Mitt Romney is in trouble right now -- he's struggling, he's on the defensive, and even his allies are public recommending that he change strategy, which is never a good sign. In response to the bad news -- particularly to a Politico story in which Republican governors offer campaign advice to Romney -- BooMan writes this:
... Mitt Romney's utterly vacuous campaign is turning the nation's Republican governors into blathering idiots. I don't know what I'd say in their place, but that's sort of the point, What can you say? If you offer some advice like maybe Romney could release his tax returns and put this controversy to bed, you're forced to walk it back the next day. If you say that Romney should spell out his economic plans, you ignore that his economic plans poll so badly that the Democrats have decided that no one will believe them if they talk about them. If you suggest that Romney humanize himself by talking more about his personal life, you ignore that Romney is basically a straight-laced Clark Griswold who does weird things like strap a dog crate to the roof of his station wagon before he sets off on a lengthy vacation. If you tell him to defend his work at Bain Capital, you aren't taking account of the fact that he's had twenty years to try to do that as a candidate and has never succeeded. And you know in your heart that releasing his tax returns won't make the issue go away, but will destroy his candidacy in its crib....There's a lot of truth here -- but while it makes me think that Romney's going to lose, it also makes me think that we're going to derive the wrong lesson from a Romney loss if it does happen. We're going to think that Mitt Romney himself was the problem.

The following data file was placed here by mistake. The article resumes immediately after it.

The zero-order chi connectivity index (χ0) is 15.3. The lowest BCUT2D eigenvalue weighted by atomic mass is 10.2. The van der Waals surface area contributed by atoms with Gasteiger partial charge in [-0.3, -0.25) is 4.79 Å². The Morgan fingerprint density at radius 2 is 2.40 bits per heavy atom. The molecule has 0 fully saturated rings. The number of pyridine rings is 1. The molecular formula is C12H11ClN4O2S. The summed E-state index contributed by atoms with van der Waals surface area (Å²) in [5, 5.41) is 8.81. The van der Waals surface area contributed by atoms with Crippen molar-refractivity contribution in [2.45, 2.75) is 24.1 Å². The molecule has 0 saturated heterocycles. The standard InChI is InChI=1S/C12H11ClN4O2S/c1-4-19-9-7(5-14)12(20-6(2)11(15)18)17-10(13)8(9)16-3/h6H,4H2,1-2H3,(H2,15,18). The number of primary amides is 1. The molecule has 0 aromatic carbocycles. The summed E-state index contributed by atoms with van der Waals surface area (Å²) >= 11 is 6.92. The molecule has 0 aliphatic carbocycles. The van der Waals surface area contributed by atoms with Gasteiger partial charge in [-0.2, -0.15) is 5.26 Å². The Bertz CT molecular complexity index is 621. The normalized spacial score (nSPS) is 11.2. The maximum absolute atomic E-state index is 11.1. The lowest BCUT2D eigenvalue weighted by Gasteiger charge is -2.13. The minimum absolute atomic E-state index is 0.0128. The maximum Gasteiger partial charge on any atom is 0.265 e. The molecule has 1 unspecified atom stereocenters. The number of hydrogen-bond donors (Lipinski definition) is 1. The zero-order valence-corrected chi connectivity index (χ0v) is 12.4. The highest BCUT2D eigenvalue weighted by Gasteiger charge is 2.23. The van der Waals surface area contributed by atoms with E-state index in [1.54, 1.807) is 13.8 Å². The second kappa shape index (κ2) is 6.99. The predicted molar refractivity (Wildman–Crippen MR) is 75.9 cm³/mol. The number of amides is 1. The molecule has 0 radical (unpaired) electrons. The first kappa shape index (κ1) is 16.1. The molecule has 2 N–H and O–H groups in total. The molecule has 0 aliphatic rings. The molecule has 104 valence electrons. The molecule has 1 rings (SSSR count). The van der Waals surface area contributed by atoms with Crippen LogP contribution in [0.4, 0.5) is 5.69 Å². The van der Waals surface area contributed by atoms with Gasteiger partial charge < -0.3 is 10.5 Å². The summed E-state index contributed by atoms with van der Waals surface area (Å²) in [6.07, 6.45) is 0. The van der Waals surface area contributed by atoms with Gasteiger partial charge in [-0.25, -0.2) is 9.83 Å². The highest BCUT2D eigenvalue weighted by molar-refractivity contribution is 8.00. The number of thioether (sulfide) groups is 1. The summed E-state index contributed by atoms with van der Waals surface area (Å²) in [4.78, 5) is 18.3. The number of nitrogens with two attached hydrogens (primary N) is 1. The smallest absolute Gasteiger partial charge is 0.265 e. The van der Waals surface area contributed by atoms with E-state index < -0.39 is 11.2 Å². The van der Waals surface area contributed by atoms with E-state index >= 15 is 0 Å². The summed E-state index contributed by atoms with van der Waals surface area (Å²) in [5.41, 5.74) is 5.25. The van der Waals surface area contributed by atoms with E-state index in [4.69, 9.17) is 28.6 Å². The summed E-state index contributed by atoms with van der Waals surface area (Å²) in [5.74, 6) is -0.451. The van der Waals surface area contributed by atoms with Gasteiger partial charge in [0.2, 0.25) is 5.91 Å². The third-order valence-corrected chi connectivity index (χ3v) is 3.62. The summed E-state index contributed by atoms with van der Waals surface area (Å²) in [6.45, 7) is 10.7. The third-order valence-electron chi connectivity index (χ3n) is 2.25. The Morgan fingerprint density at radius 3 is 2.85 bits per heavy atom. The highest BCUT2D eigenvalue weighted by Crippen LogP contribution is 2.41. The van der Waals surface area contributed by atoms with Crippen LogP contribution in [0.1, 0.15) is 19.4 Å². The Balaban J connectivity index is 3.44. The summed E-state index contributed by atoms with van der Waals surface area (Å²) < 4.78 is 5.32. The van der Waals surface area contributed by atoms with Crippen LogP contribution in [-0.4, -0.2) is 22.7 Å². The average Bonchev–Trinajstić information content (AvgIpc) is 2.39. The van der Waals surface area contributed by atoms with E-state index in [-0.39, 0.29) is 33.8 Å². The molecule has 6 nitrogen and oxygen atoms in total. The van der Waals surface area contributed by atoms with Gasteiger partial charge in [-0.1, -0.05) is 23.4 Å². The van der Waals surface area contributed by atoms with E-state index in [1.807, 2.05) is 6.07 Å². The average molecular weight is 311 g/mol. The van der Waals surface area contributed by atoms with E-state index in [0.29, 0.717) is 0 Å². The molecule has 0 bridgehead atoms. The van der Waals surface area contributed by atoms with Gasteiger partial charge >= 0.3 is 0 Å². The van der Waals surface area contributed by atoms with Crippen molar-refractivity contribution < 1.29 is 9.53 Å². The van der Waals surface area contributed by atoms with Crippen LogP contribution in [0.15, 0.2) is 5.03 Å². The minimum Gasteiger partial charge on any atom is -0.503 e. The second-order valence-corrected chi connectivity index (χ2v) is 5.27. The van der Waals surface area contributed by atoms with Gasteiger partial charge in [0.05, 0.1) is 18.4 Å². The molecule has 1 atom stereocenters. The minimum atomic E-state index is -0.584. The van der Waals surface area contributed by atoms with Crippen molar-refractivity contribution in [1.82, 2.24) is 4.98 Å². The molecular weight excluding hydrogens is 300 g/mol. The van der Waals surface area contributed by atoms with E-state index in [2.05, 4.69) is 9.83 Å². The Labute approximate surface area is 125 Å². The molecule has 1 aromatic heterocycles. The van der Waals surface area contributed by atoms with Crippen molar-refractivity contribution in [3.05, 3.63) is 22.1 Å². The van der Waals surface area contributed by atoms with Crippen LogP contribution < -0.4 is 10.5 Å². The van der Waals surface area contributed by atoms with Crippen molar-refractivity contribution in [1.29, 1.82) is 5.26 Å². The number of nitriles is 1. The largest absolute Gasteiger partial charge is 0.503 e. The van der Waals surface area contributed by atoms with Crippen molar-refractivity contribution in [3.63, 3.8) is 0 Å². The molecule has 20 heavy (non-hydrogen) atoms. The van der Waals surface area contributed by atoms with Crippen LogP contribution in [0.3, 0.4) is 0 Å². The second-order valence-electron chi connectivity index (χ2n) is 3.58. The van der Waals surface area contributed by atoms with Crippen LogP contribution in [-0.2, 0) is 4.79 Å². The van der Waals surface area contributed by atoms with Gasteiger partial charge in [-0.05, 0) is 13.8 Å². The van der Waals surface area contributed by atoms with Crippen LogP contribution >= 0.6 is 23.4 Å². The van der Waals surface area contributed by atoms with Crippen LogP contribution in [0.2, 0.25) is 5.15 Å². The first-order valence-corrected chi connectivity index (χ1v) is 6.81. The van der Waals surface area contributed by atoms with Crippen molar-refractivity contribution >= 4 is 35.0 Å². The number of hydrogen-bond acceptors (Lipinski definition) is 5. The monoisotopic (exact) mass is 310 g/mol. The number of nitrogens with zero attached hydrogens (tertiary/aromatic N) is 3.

But who would have been better for the GOP to run? Is it even possible for a more appealing candidate to win a Republican nomination?
BooMan talks about how poorly the Romney economic plan polls when people learn the details -- the very details some GOP governors say Romney should be promoting. But any Republican candidate would have proposed a plan that made the rich richer and the poor poorer, that punished the have-nots and coddled the haves.
Any Republican would have engaged in a war on Planned Parenthood and abortion rights and minority voting and immigrants. Hell, every Republican who ever seemed to be in contention this year was as weird as Romney -- Newt Gingrich with his delusions of grandeur, Rick Santorum with his prurient interest in everyone's sex life, Herman Cain with his sleazy treatment of women, Michele Bachmann and Donald Trump with their crazy conspiratorialism, Rick Perry with his incessant God-bothering and simple-mindedness and odd response to prescription pharmaceuticals.
And all this is because being bizarre is, at this point, a requirement for making it to the top tier in the GOP. You have to have the same extreme economic views as the Koch brothers -- and you have to have at least some obsessive fixation on supposed Antichrists (people who have premarital sex in Santorum's case, evil liberals who oppose child labor in Gingrich's). It's the Republican Party, stupid. That's the problem.
So Romney may lose -- and the takeaway will be that he was a lousy presidential candidate, an unappealing guy with an unappealing life story. But the GOP is now built to elevate people like that. The Republican rank-and-file loves what the rest of us hate. It's more than a Romney problem -- it's a Republican problem.